We, the following civil society organisations, AdvocAid, Amnesty International, Centre for Accountability & Rule of Law (CARL), L.A.W.Y.E.RS (Legal Access through Women Yearning for Equality Rights & Social justice), and Prison Watch, strongly condemn the action of the Sierra Leone Police in detaining alleged election malpractice suspects beyond the 72 hours constitutional time limit prescribed in section 17(3) of the 1991 Constitution.   In particular, we would like to highlight the plight of 6 female suspects currently detained at the Criminal Investigation Department from about 1700 hours on Saturday 17th November 2012. Five of the female suspects were employed by NEC in various roles during the conduct of the elections. Of serious concern is the wellbeing of one of the detainees, who is a suckling mother of 17 month old twins. She has been denied access to her children since her arrest, which is a serious breach of the United Nations Minimum Standards on Detention of Female prisoners (known as the Bangkok Rules). The Constitution provides that all suspects are presumed innocent until proven guilty, and that they must be brought speedily before a competent authority to adjudicate on their guilt or innocence should the Sierra Leone Police believe they have sufficient evidence to charge their matters to court.   We, therefore, call on the Inspector-General of Police and the Attorney-General & Minister of Justice to immediately bring them before a competent court of law or release them on bail.   We are also calling on the Chief Electoral Commissioner, Dr. Christiana Thorpe, to speedily announce the results of the elections as all Law Enforcement and Security personnel are declining...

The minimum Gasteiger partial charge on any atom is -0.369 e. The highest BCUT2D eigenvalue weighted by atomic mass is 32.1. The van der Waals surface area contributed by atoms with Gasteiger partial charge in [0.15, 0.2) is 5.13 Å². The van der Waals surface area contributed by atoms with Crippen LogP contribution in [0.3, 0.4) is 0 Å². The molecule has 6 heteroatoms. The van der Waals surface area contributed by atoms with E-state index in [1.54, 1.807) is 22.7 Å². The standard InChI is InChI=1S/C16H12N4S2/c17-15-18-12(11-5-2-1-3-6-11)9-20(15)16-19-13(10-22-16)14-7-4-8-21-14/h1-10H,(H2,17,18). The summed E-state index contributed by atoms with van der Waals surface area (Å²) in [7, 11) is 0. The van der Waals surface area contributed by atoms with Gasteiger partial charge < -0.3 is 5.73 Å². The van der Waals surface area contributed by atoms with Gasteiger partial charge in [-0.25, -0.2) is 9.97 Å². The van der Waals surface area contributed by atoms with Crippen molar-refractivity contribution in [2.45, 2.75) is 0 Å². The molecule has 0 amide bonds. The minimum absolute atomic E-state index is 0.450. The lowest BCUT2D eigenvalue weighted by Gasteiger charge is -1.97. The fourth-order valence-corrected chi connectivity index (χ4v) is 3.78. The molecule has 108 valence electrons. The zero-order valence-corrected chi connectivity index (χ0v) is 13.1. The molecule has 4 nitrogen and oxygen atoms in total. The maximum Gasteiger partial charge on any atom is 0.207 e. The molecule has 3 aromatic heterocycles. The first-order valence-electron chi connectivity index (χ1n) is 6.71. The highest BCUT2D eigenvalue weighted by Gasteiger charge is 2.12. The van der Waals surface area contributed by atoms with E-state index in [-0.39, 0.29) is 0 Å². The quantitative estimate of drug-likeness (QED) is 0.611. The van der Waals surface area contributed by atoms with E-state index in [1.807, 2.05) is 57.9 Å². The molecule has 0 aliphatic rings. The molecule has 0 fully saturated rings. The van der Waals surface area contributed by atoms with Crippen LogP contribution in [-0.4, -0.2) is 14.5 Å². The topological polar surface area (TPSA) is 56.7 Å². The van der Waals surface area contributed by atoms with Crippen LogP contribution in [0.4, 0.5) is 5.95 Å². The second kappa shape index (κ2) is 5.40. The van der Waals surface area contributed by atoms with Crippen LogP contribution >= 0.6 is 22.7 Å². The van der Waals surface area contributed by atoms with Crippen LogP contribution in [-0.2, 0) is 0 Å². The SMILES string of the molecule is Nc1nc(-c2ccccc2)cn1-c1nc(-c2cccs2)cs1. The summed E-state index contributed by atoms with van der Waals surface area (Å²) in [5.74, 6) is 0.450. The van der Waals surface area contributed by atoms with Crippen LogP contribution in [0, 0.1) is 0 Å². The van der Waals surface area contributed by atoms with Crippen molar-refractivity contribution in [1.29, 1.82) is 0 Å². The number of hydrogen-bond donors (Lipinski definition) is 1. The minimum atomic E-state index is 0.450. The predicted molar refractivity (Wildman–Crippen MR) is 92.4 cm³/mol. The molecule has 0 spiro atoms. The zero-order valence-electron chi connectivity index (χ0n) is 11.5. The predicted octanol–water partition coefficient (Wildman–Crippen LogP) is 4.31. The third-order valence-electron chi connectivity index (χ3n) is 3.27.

Newsroom / Press